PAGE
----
Bel Air needs to expand existing roads and build new ones to alleviate congestion if the Harford County seat is to avoid major traffic problems by the year 2000.
That's a top recommendation put forth in a proposed comprehensive plan for Bel Air. Such plans provide guidelines for a community's development.
The plan lists recommended highway improvements, but Carol Deibel, Bel Air's planning director, said the suggested improvements depend on the approval of, and funding by, the state and County.
The plan suggests that Moores Mill Road be widened to include turn lanes, and that Fountain Green Road be widened to four lanes from U.S. 1 in Hickory to Interstate 95.
Another recommendation is linking Vale Road with the Bel Air bypass, which would allow westbound traffic to use Moores Mill Road and Vale Road.
Bel Air, which wants to maintain its small-town atmosphere, is choking on Harford's rapid growth, she said.
What had been winding, country roads, such as Moores Mill Road between routes 22 and 24, have become main arteries.
One project recommended in the plan is extending the Bel Air bypass beyond the Route 543 and U.S. 1 intersection, at a cost of more than $11 million.
Mrs. Deibel said about 33 percent of the cars traveling through Bel Air belong to Harford residents living north of Moores Mill Road, in the northern part of the county.
Despite the request for an expanded road network, Mrs. Deibel is adamant that Bel Air retain its small-town atmosphere.
"We are not going to be another Towson. Our roads can't handle it and our citizens don't want it," she said.
The need to expand the road network is the most important part of Bel Air's 1995 Comprehensive Plan.
The plan, which can be examined at the Bel Air Town Hall, the Department of Planning and Zoning and county libraries, is based on the 1992 Maryland Growth Management Act. Every jurisdiction is required to update its comprehensive plan every six years to show how it will meet state-mandated goals, including a reduction in traffic congestion.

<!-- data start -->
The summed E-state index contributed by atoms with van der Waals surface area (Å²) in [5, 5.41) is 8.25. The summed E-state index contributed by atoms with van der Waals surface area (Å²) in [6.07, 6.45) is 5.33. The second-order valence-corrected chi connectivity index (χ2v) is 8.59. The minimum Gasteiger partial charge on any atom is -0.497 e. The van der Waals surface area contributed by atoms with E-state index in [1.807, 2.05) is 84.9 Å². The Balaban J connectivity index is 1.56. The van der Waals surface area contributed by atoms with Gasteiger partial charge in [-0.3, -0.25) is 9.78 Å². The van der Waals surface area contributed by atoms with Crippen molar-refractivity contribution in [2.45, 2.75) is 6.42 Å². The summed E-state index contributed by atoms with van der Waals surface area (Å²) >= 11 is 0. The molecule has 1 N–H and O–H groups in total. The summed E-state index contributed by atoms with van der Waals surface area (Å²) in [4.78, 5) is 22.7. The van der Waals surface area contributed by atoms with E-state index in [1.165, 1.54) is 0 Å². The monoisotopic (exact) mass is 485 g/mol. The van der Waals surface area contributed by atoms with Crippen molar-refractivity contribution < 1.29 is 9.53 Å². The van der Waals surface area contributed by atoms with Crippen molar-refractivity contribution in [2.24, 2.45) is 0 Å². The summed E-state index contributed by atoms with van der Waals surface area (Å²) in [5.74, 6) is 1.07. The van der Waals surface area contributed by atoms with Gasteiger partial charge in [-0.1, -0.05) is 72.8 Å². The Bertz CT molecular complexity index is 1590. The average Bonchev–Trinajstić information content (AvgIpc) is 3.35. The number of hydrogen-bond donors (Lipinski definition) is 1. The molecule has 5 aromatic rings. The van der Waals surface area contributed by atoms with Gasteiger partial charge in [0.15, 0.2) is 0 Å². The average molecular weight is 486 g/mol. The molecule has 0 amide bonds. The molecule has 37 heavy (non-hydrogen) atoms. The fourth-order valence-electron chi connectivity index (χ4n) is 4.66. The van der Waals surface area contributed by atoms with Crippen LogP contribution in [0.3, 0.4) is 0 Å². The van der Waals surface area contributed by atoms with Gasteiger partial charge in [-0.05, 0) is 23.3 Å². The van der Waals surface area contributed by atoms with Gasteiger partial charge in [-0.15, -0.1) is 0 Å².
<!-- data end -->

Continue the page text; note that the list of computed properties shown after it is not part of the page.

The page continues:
Residents are encouraged to read the plan and submit written comments before a final public hearing Nov. 16. Bel Air's commissioners are expected to vote on the plan in December.
The comprehensive plan has eight parts. In addition to transportation, it includes information on community services, economic development, historic preservation, housing, interjurisdictional coordination, land use and sensitive areas.
* Community services: Bel Air needs more parks and recreational activities. According to the plan, hundreds of children are turned away from the school system's baseball program because of a shortage of ball fields.
* Economic development: The town wants to revitalize Bond Street with landscaping and new sidewalks and curbs to encourage businesses to relocate there. Bel Air limits commercial buildings to three stories, and the comprehensive update limits the conversion of existing residences into doctor's offices or other commercial ventures.
* Historic preservation: The town plans to expand the tax-credit program to encourage the renovation of historic buildings.
The town also wants to change zoning requirements so that new construction is compatible with historic buildings.
* Housing: Bel Air,which consists of 1,862 acres, or less than 3 square miles, has just 198 acres of undeveloped land. Of those 198 acres, only about 45 could be used for constructing about 40 to 50 houses; the remainder is wetlands, on a flood plain or otherwise environmentally sensitive.
* Interjurisdictional coordination: Bel Air needs state and county approval and funding for most of its infrastructure, including roads, recreation and parks, and water and sewer.
* Land use: Bel Air wants to make the U.S. 1 retail strip more attractive with fewer traffic signals and signs. The town might use landscaping and new sidewalks to link the U.S. 1 commercial district with offices and service stores along Main Street.
* Sensitive areas: While most of the town's development occurred before environmental protection laws were in place, Bel Air wants to preserve and protect Bynum Run and Winter's Run. The streams can be protected by limiting development and by reforestation, among other things. About 22 percent of the town's acreage is permanent open space or publicly owned land.